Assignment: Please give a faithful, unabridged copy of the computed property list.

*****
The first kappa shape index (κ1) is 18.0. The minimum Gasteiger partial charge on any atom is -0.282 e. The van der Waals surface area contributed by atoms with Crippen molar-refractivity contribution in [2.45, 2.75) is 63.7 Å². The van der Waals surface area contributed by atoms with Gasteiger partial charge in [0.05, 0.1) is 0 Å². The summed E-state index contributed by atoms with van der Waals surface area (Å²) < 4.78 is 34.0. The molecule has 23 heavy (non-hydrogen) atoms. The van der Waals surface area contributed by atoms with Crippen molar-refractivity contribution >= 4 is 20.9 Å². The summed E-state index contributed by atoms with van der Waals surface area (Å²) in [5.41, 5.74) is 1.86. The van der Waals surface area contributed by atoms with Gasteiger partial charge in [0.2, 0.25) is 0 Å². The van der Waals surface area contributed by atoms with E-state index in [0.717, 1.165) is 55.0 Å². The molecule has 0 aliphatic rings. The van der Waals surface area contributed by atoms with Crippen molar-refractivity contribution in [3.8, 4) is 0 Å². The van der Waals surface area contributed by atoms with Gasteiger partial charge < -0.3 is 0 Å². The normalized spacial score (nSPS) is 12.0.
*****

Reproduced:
The first kappa shape index (κ1) is 18.0. The minimum Gasteiger partial charge on any atom is -0.282 e. The van der Waals surface area contributed by atoms with Crippen molar-refractivity contribution in [2.45, 2.75) is 63.7 Å². The van der Waals surface area contributed by atoms with Gasteiger partial charge in [0.05, 0.1) is 0 Å². The summed E-state index contributed by atoms with van der Waals surface area (Å²) < 4.78 is 34.0. The molecule has 23 heavy (non-hydrogen) atoms. The van der Waals surface area contributed by atoms with Crippen molar-refractivity contribution >= 4 is 20.9 Å². The summed E-state index contributed by atoms with van der Waals surface area (Å²) in [5.41, 5.74) is 1.86. The van der Waals surface area contributed by atoms with Gasteiger partial charge in [0.2, 0.25) is 0 Å². The van der Waals surface area contributed by atoms with E-state index in [0.717, 1.165) is 55.0 Å². The molecule has 0 aliphatic rings. The van der Waals surface area contributed by atoms with Crippen molar-refractivity contribution in [3.8, 4) is 0 Å². The van der Waals surface area contributed by atoms with Gasteiger partial charge < -0.3 is 0 Å². The normalized spacial score (nSPS) is 12.0.